I grew up listening to my parents’ recollections of their backpacking trip across India in the 1980s. Mesmerized by their stories, I knew I had to go there.
So, when my partner and I embarked on a backpacking trip across Asia, the time felt right. From our cramped dorm room in Luang Prabang, Laos, we found affordable direct flights to India out of Thailand. We applied for our tourist visas and booked our flights into Kolkata. In studying maps, we figured that from Kolkata we could go by train to Varanasi, and then to Agra. From Agra onwards, we would decide our route as we went.
I texted with my parents endlessly, asking for their advice on how to prepare. My Dad chuckled, “Nothing prepares you for India.” We gathered what tips we could, but in the end, our preparations were minimal. My partner and I agreed to go with an open mind, learning as we went.
When I recount my experiences of traveling India, I am typically met with two responses. Some people convey enthusiasm, telling me they would love to go. Others tell me they could never go to India because they don’t feel “strong” enough. India has long held the reputation of being a difficult region to travel. While there is some truth to this, the exceptional beauty, delicious food, and lessons I learned absolutely outweighed the difficulties.
I will never forget the frustration I felt on an overnight bus trip in Rajasthan. Being budget-conscious travelers, my partner and I found ourselves on the cheapest bus. This meant it was crowded, not air conditioned, and had no bathroom. For over fifteen hours we were crammed into a berth with all our luggage. It was swelteringly hot, but when we opened the window, desert sand was sucked in and it was difficult to breathe. The potholes and frequent honking made it impossible to sleep and by the following morning I’d given into my tiredness: I bawled, crying about wanting to go home.
A day later we ventured out into Udaipur. Known as a romantic city, it is a major destination which features a shimmering lake, ancient palace, beautiful temples and bustling markets. Always interested in markets, we wandered through Jagdish Temple Street, famous for selling leather-bound journals. My partner popped into one of the shops and as he began to chat with the shopkeeper, I felt a hand tap me. I looked down in surprise to see an elderly man seated just to the side of the shop entrance.
He gently motioned that I sit next to him. I obliged, and as soon as I did, he insisted that I eat some of his grapes. I instantly thought, “Have these been washed!? What if I get sick!?”. But despite this valid fear, I couldn’t resist his charming smile. As we ate grapes he asked me in broken English where I was from. The questions kept coming, including ones about my partner. When I confirmed that yes, he was the love of my life, the old man smiled broadly and said, “you make sure he is always good to you!”.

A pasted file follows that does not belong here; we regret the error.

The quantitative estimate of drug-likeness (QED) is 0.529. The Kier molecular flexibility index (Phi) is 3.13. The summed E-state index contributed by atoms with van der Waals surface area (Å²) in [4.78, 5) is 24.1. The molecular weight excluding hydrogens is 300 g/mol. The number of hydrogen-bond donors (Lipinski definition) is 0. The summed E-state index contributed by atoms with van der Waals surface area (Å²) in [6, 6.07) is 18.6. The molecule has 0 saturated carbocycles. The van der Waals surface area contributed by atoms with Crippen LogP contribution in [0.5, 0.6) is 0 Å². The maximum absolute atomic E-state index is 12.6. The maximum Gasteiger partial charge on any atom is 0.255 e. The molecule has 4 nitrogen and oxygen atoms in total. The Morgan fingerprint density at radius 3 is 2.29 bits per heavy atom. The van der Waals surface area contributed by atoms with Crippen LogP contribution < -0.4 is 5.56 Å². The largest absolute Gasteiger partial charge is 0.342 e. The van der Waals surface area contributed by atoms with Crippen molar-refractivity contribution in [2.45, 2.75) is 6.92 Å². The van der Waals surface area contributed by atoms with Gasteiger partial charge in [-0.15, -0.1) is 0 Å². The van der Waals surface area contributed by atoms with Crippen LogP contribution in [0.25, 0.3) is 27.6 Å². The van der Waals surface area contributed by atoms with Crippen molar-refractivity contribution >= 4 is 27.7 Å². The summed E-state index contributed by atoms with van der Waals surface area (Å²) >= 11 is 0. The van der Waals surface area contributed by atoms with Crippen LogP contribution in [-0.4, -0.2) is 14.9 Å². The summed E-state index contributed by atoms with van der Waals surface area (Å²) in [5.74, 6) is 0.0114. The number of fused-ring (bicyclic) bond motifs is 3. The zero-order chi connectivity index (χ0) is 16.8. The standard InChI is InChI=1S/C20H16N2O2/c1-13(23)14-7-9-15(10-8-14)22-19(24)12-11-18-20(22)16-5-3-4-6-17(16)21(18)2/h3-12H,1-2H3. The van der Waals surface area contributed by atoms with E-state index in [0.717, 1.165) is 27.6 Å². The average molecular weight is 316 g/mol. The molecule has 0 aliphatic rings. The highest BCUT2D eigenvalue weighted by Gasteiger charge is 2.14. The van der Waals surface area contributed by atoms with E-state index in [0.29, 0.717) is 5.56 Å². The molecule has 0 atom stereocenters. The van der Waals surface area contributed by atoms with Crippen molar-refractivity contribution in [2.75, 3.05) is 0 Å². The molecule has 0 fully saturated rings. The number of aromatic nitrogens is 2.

Just before leaving the man took my hand in his, and in a grandfatherly way, patted it. I felt an immense sense of welcome and happiness, and in and instant, the frustrations of the night prior melted away.
Contrasting experiences like this is how India humbled me. The bus ride had been difficult because I am used to the comforts and privilege of Western travel: it had not occurred to me that hot, crowded buses are regular for much of the Indian population. The interaction with this elderly man reminded me that despite differences in culture, lifestyle, religion and more, it is important to focus on what we share. He and I, we shared a love of grapes.
Travel in India will indeed present challenges, and as with all adventures, it is normal to feel anxieties or fear about what you might encounter. As a Westerner, the culture and lifestyle in India is different, and so the frustrations felt are simply culture shock. Perhaps what is so beautiful about travel in India is that for every difficult experience, a good one will counter it, and when it does, you will feel empowered and strong. Upon leaving India, it was the positive memories that stuck with me, and it is those memories that have me yearning to go back.
While my partner and I explored India independently, we realized that traveling as part of a group with a local leader would have made things less stressful. With the support of others traveling alongside you, tough times are much easier to work through. Group travel can remove a bulk of the stress of traveling in India, especially taking care of organising transport and accommodation.
I promise: after a trip to India the tough days will become interesting anecdotes, and what you will remember are the beautiful experiences, delicious food, and wonderful people that you encountered.
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Feature image by Ben McNamara.